More and more of today’s families look a lot like The Brady Bunch. To make them work, it takes a plan, patience, creativity, and a lot of give and take.
When you think of a blended family, it’s probably The Brady Bunch. It’s guaranteed that in real life, your blended family will be much more challenging.
Half of the children in the U.S. are being raised in blended families, and 1,300 new stepfamilies are formed every day, according to the University of Houston.
The two biggest concerns are that children in blended families are at higher risk of living in high-conflict homes, and more than half of second and third marriages end in divorce because of the difficulties of bringing children from different marriages together.
Pulling a new family together from disparate pieces isn’t easy. There are so many reasons blending may not work. The kids are likely grieving a divorce and may feel alienated by their new family.
Stepparents want to be seen in a positive light and, so, may be lenient when kids need guidance and discipline the most. Or, kids who are used to being the center of attention by guilt-ridden, divorced parents have problems with adjusting to rules set by a new stepparent.
The key is that none if this has to happen.
“All you want is for everyone in your new household to get along, right?” writes psychologist and TV personality Phil McGraw. “Of course it will take work to figure out how your new family unit will handle money, discipline, childcare and any other issues that you haven’t mutually agreed upon yet. It can be an uphill climb at first, but it’s doable once you have a plan.”
Besides a plan, which includes each parent’s defined role in the relationship, you should put yourself in the kids’ shoes, have discussions with your spouse outside an argument, stop complaining and be specific about your needs, and agree on discipline strategies for the kids, McGraw advises.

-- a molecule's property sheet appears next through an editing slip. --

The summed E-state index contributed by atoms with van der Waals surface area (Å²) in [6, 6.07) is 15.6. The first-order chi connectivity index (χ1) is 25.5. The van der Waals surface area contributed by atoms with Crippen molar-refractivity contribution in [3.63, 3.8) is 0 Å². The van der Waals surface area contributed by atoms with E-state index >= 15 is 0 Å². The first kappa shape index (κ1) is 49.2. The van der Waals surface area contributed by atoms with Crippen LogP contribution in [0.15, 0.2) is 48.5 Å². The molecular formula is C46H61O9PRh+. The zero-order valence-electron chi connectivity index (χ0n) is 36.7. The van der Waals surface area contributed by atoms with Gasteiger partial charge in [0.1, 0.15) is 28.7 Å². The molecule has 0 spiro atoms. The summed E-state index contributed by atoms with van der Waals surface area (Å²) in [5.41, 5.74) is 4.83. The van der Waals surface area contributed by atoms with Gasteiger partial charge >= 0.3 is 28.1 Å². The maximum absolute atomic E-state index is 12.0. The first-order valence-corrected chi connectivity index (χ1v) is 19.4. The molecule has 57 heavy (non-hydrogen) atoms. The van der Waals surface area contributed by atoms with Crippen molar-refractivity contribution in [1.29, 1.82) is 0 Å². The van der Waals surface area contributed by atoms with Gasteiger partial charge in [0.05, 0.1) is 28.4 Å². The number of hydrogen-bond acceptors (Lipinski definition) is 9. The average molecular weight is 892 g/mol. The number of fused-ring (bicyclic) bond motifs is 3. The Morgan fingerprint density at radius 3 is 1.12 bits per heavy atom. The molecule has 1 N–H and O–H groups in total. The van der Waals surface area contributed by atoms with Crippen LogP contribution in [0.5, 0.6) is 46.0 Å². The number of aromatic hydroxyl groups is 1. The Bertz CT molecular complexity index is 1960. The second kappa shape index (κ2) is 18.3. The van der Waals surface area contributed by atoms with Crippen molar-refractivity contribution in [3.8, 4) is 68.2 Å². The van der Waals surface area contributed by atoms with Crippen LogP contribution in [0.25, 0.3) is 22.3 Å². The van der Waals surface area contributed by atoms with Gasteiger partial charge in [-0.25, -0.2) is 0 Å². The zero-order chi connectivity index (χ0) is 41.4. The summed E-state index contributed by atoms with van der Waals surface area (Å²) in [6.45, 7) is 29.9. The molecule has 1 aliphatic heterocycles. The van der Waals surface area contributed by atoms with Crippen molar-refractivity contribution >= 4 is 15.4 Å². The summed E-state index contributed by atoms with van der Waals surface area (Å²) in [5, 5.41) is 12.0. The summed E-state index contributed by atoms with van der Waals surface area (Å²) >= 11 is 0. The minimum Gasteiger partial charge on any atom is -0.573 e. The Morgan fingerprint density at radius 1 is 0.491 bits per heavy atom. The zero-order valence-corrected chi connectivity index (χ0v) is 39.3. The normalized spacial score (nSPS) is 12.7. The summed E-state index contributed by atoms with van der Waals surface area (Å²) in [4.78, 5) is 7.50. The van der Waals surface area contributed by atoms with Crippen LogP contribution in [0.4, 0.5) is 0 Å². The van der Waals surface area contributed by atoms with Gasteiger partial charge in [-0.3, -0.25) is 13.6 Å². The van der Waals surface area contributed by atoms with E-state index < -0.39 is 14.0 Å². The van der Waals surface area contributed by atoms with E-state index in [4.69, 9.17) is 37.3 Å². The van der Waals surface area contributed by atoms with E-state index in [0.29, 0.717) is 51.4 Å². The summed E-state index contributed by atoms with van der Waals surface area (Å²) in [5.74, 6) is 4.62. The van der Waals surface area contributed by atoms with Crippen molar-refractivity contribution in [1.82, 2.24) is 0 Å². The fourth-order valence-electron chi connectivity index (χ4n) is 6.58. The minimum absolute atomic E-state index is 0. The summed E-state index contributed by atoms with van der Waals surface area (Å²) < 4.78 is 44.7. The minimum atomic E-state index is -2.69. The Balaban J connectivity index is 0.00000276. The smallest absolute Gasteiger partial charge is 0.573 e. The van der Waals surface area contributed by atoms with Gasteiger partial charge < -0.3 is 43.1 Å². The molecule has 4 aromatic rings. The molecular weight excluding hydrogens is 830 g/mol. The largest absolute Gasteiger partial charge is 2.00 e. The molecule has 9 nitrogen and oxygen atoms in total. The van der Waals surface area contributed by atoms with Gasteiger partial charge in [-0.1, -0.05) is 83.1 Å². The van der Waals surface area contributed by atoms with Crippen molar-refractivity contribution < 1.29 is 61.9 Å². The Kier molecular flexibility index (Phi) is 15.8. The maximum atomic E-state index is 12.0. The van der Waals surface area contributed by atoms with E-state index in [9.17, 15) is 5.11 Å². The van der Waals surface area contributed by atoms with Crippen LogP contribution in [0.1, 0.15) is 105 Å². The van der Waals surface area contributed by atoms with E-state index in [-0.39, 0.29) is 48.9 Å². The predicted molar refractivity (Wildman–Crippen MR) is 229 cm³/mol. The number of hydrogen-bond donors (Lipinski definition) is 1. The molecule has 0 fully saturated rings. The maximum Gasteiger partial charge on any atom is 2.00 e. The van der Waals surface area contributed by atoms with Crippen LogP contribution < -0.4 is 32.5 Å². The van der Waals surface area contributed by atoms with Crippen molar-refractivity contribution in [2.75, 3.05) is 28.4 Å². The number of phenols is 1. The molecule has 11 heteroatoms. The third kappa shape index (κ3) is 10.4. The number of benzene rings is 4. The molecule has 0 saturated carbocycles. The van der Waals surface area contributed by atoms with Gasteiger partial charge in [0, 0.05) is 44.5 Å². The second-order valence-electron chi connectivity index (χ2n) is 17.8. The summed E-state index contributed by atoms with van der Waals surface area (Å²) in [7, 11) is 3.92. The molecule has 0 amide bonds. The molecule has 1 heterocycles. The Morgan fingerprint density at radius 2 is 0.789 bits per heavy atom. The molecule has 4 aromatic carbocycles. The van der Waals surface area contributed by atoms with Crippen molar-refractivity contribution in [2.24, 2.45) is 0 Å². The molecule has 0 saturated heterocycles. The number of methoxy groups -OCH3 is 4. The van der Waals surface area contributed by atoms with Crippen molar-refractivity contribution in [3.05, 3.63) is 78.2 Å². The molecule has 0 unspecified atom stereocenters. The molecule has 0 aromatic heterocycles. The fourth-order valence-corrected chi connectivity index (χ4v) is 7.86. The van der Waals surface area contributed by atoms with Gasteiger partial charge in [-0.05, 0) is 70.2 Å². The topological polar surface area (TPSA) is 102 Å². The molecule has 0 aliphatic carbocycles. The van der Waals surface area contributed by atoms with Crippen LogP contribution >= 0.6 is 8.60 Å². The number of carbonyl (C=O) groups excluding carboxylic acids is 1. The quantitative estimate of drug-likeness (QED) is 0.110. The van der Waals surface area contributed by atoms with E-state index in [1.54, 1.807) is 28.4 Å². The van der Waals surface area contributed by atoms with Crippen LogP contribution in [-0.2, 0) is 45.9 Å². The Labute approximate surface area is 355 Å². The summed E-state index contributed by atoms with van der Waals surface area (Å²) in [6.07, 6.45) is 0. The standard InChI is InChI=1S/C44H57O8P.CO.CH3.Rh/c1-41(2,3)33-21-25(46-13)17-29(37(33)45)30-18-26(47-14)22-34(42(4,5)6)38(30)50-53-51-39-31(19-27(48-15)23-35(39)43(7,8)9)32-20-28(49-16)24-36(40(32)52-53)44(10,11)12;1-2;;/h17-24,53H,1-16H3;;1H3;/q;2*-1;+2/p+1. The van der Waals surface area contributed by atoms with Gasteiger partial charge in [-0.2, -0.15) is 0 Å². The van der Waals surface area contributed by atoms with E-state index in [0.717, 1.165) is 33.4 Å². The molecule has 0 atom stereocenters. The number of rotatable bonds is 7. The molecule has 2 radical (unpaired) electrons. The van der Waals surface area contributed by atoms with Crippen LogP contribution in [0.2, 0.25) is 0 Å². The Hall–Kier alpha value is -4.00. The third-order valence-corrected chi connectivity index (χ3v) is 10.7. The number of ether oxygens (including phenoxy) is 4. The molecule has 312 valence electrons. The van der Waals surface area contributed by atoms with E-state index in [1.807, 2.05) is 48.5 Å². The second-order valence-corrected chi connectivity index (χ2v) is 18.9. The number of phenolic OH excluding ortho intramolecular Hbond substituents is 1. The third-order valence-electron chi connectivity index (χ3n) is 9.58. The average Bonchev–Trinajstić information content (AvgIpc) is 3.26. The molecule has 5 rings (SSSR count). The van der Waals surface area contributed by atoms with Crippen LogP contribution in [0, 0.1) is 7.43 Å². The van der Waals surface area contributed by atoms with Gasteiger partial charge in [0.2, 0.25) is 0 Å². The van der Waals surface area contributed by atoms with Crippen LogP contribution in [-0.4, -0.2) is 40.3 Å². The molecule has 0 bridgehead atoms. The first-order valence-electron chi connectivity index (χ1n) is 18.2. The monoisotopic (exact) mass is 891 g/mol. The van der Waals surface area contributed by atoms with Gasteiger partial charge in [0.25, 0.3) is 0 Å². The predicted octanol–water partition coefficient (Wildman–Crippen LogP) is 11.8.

He adds that you need to create a personal relationship with your stepchildren, support your spouse’s relationship with his child, and form an alliance with your former spouse that is mutually supportive and, so, supportive for your kids in their new family.
As challenging as life in a blended family is, the upside is that there are many chances for positive interactions you never dreamed of.
"Most stepparents genuinely grow to feel affection for the kids in their care, and the kids usually learn to accept and return the affection," therapist Judy Osborne, director of the Stepfamily Association in Brookline, Massachusetts told Parents.com. "And because you have to work hard in a stepfamily to build relationships, it often ends up that everyone learns a lot about trust, safety, and love."
The most unpredictable part of the blended family mix could be how well the kids deal with one another, even when you’ve made plans and applied logic and affection.
“The truth is, many children consider new stepsiblings a nuisance or even a threat,” writes Parents.com. “Your 2-year-old may feel dethroned if she finds herself living with a cute 1-year-old brother, and your 4-year-old may resent the fact that his kindergartner stepsister gets to color on the big-kid worksheets.”
The best way to address that is to treat the new arrangement as a “family within a family.” You and your own kids still need to spend time together.
At the same time you need to keep in mind that things can’t always be equal, no matter how hard you try. That’s the reality of multiple homes and a lot of people involved in each kid’s life. One may receive a gift, another won’t. That’s blended family life.
A blended family is still a family, and that is a fount of strength. The more you parent a blended family, the more experience and confidence you gain. You’ll make mistakes, and, hopefully, learn from them, but at the center of everything you do is a well-adjusted happy family.
Some of what you learn along the way is the importance of consistency. “Creating family routines and rituals help unite family members. Decide on meaningful family rituals and plan to incorporate at least one into your blended family. They might include Sunday visits to the beach, a weekly game night, or special ways to celebrate a family birthday.”
March 09, 2017
Janet O’Dell, RN